(i) Fire detection and alarm systems may accept signals from other safety systems. For example, a signal initiated from actuation of an automatic sprinkler valve may be sent to a fire detection and alarm system.

(j) The fire detection and alarm system may be connected to a decision management system provided that—

(1) The decision management system is compatible with the fire detection and alarm system;

(2) The decision management system can be disconnected without affecting the performance of the fire detection and alarm system; and

(3) Any malfunction of the interfaced and connected decision management equipment must not render the fire detection and alarm system ineffective.

return arrow Back to Top

§76.27-15   Detectors.

(a) Detectors must be responsive to heat, smoke, or other products of combustion, flame, or any combination of these factors. Detectors responsive to other indicators of incipient fires may be used if approved.

(b) Detectors must be capable of being triggered or tested and restored to service without the replacement of any component.

(c) Heat detectors must be rated not lower than 130 °F (54 °C) and not higher than 172 °F (78 °C). The operating temperature of heat detectors located in spaces of high normal ambient temperatures may be up to 260 °F (130 °C). The operating temperatures of heat detectors in saunas may be up to 284 °F (140 °C).

(d) Fire detectors fitted in passenger cabins must also emit, or cause to be emitted, an audible alarm within the cabin when activated.

(e) The required sensitivity and other performance criteria of detectors must be as set forth in 46 CFR 161.002.

return arrow Back to Top

§76.27-20   Alarm indicators.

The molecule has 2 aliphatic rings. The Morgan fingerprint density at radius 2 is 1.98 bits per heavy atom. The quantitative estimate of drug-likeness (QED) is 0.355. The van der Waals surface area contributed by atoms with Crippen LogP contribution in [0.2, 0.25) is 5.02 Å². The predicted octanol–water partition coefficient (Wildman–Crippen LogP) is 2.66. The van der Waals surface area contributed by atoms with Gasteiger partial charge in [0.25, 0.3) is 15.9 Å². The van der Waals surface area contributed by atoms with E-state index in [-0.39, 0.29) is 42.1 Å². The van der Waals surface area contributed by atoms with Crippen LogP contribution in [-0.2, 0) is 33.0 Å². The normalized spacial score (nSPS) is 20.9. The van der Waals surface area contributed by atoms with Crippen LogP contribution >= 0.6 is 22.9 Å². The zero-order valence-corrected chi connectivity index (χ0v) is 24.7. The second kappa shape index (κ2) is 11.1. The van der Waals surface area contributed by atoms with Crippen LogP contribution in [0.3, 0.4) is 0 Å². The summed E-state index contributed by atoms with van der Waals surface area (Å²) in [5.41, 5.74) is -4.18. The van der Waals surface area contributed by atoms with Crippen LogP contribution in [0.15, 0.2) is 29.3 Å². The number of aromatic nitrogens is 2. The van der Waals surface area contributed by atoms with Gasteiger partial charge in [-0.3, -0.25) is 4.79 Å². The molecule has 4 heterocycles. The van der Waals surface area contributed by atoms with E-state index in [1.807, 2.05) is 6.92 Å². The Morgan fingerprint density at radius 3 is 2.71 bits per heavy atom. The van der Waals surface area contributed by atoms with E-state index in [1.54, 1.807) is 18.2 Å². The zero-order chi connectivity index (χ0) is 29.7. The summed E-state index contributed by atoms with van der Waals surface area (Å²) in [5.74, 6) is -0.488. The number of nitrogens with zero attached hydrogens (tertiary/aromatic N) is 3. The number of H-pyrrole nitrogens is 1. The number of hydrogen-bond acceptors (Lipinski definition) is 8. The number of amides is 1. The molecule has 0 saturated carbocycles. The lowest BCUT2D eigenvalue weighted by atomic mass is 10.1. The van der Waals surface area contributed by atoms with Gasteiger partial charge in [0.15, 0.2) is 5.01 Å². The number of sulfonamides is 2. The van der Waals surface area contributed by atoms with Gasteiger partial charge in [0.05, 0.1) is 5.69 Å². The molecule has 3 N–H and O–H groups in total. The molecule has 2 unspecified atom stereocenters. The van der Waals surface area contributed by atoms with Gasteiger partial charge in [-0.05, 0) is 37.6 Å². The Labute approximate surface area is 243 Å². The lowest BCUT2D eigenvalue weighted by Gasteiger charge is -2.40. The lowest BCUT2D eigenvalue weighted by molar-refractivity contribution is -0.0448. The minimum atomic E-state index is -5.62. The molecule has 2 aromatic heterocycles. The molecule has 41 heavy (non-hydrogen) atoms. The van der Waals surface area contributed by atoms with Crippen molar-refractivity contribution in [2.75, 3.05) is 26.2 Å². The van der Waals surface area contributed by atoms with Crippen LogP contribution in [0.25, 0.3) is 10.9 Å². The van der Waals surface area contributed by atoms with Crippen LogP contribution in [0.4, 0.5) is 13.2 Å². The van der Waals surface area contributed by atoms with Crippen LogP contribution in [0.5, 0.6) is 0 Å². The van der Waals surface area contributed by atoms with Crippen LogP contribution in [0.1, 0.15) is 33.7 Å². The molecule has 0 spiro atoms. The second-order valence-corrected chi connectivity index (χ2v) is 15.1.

(a) Audible alarms must generate sound pressure levels as set forth in 46 CFR 161.002 and must:

(1) Be at least 75 dBA as measured at the sleeping position in cabins;

(2) Be at least 10 dBA above ambient noise levels existing during normal operation with the ship under way in moderate weather when measured at a point 5 feet (1.5 meters) above the finished floor and at least 3 feet (1 meter) from the source;

(3) Not exceed 120 dBA; and

(4) The sound pressure level must be measured in the third octave band about the fundamental frequency.

(b) Visual alarms must generate light of an intensity and period as set forth in 46 CFR 161.002.

(c) All audible and visual alarms must be audible and visible throughout the spaces they are intended to alert.

return arrow Back to Top

§76.27-25   Power and circuitry.

(a) The power supply and emergency power supply for all fire detection and alarm systems must be in accordance with 46 CFR chapter I, subchapter J (Electrical Engineering). At the end of the required period for which the fire detection and alarm system must remain operable under emergency power, the system must remain capable of operating all audible and visual fire alarm signals for an additional period of 30 minutes.